Tag Archives: fossil fuels

Follow The Money

Want to know what America’s real priorities are? Easy; just follow the money.

Some of what we find when we examine federal spending isn’t a surprise. We’ve all watched as the Trump Administration has eviscerated the EPA, for example, so cuts and rollbacks there may infuriate but not surprise us. After all, Trump has dismissed climate change as a “Chinese hoax,” eliminated subsidies for clean energy, and slapped tariffs on solar panels.

Given this administration’s well-known bias against science, evidence and clean energy–not to mention Trump’s fondness for the dying coal industry–I shouldn’t have been surprised by the general thrust of a recent study of America’s federal subsidies for fossil fuels  by the International Monetary Fund.

But I was.

Because the amount of the subsidy was staggering.

The United States has spent more subsidizing fossil fuelsin recent years than it has on defense spending, according to a new report from the International Monetary Fund.

The IMF found that direct and indirect subsidies for coal, oil and gas in the U.S. reached $649 billion in 2015. Pentagon spending that same year was $599 billion.

The study defines “subsidy” very broadly, as many economists do. It accounts for the “differences between actual consumer fuel prices and how much consumers would pay if prices fully reflected supply costs plus the taxes needed to reflect environmental costs” and other damage, including premature deaths from air pollution.

Since most observers consider the U.S. defense budget to be hopelessly bloated, the fact that fossil fuel subsidies exceed that budget is absolutely mind-blowing.

The study concluded that if fossil fuels had been fairly priced in 2015–i.e., priced without those direct and indirect subsidies by the federal government– global carbon emissions would have been reduced by 28 percent, and deaths from fossil fuel-linked air pollution would have been cut in half.

People (like me) concerned about the environment may not have recognized the enormity of the fossil fuel subsidies, but most of us were pretty sure that a lot more federal dollars go to support fossil fuels than are directed to programs incentivizing the development of clean, alternative energy. The IMF study confirmed that suspicion.

And then there’s the extent to which our financial support of fossil fuels exceeds our investment in education. Seeing those numbers was another gut punch. After all, Americans give lots of lip service to education; we’ve had “education Presidents,” and it is the rare politician who doesn’t make education a prominent part of his or her platform.

Nevertheless, according to Forbes Magazine, that same IMF study determined that the U.S. spends ten times more money propping up the fossil fuels that drive climate change than we spend on education.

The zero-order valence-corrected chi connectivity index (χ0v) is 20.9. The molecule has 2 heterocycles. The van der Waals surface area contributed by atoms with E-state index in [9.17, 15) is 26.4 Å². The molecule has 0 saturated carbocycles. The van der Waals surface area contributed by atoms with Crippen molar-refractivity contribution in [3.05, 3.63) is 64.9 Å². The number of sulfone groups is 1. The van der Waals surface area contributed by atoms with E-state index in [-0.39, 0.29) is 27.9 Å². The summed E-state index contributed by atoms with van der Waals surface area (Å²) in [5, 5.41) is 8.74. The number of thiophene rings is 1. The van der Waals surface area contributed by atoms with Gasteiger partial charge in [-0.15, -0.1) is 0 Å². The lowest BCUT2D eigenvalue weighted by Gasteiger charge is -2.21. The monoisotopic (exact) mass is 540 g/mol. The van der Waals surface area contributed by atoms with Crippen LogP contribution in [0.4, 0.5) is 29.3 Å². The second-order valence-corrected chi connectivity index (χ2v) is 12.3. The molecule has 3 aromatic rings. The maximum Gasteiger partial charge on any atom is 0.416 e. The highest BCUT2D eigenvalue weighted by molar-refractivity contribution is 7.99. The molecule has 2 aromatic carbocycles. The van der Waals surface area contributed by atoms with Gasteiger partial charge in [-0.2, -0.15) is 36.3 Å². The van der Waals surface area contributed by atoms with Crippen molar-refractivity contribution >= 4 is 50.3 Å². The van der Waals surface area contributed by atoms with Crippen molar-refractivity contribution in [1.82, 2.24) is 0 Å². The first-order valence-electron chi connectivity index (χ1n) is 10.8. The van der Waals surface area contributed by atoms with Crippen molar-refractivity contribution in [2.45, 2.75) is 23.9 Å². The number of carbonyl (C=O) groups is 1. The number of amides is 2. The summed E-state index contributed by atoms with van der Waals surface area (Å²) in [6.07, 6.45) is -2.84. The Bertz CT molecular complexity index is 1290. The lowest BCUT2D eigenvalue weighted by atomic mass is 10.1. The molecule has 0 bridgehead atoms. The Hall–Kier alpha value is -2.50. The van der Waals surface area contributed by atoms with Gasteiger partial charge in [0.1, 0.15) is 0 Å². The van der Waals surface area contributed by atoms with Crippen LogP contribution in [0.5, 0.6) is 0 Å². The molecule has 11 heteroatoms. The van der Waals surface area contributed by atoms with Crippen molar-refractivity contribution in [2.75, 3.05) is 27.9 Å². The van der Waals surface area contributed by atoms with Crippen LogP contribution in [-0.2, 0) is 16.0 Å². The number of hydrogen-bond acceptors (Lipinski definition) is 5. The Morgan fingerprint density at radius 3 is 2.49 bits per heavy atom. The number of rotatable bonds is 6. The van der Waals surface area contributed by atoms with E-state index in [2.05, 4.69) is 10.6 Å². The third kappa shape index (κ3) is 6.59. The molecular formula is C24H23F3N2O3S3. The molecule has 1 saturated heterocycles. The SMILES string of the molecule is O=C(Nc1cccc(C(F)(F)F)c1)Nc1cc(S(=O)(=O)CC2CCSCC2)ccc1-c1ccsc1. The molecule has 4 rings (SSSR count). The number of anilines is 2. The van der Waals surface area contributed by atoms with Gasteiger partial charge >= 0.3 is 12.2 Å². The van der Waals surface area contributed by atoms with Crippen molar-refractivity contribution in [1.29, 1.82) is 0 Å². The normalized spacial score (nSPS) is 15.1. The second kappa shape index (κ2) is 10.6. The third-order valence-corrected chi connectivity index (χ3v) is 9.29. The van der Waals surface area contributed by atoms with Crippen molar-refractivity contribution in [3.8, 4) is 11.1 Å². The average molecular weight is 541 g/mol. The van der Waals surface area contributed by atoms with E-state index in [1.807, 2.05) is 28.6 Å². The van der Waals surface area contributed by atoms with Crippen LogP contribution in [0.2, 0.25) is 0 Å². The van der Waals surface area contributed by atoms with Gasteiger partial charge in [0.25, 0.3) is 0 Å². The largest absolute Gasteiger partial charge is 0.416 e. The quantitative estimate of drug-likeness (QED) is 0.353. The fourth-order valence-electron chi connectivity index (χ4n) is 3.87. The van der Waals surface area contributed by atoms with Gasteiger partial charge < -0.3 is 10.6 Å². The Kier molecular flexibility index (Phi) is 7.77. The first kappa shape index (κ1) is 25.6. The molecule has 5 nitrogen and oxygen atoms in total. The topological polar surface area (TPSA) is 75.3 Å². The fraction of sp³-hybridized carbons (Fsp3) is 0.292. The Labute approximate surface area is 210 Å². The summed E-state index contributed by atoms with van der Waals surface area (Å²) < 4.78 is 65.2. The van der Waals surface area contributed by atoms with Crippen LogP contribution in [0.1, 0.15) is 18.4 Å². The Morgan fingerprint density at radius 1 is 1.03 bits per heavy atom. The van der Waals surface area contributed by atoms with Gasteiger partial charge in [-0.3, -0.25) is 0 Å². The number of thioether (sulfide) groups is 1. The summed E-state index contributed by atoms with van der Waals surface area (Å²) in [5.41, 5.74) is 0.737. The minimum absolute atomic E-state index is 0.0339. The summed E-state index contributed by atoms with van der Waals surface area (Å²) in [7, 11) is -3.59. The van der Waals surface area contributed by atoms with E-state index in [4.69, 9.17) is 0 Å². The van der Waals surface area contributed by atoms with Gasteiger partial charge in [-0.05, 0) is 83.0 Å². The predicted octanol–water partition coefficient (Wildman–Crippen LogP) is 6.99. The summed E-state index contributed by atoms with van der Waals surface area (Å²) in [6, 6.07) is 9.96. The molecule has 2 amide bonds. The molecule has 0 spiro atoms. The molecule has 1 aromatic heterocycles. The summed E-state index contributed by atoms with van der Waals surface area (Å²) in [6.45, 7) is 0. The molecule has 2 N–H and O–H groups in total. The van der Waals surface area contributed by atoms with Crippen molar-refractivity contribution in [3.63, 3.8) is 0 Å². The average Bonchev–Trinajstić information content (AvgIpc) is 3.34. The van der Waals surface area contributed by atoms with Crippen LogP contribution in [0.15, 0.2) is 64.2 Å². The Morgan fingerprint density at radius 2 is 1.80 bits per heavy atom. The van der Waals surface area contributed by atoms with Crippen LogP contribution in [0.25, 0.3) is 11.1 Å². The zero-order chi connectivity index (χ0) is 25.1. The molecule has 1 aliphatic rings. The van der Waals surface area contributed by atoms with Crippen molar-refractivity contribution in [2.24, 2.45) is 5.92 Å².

Globally, fossil fuels receive 85% of all government subsidies. What if we diverted just a portion of the U.S. subsidies and used that money to improve public education?

Virtually every candidate for the Democratic Presidential nomination has expressed concern about climate change, and an intention to combat it. Voters can determine just how committed they are to the environment by asking whether the candidate plans to continue the obscene subsidies that waste our tax dollars, pad the bottom lines of immensely profitable oil and gas interests, and prevent us from effectively addressing an existential threat to the planet.

Just think what we could do if we redirected a substantial portion of the defense budget (as, interestingly, the Department of Defense itself has advocated) and entirely terminated the unnecessary, wasteful and arguably immoral subsidies for fossil fuels.

 

 

Sabotaging Clean Energy

Every day, we learn something new and horrible about the GOP tax bill.

According to the Environmental Defense Fund, the bill is likely to derail the nation’s encouraging move to clean energy.

Both the measure passed by the House and the more recent Senate version deal what the organization calls “devastating blows” to America’s booming clean energy industry—while (I know this will absolutely shock you) retaining the billions of dollars of oil, gas and coal subsidies in the current code.

According to the “alert” sent out,

The Senate version that passed in a frenzied vote early Saturday morning includes a “poison pill” that essentially ends the tax benefits gained by investors in clean energy—killing what has been a primary driver of the industry’s growth for decades. And the House version takes aim at incentives that have catalyzed wind energy investments, meaning wind developers in the middle of projects and counting on those credits will have the rug pulled out from under them. They will have to pay the costs themselves or abandon their projects.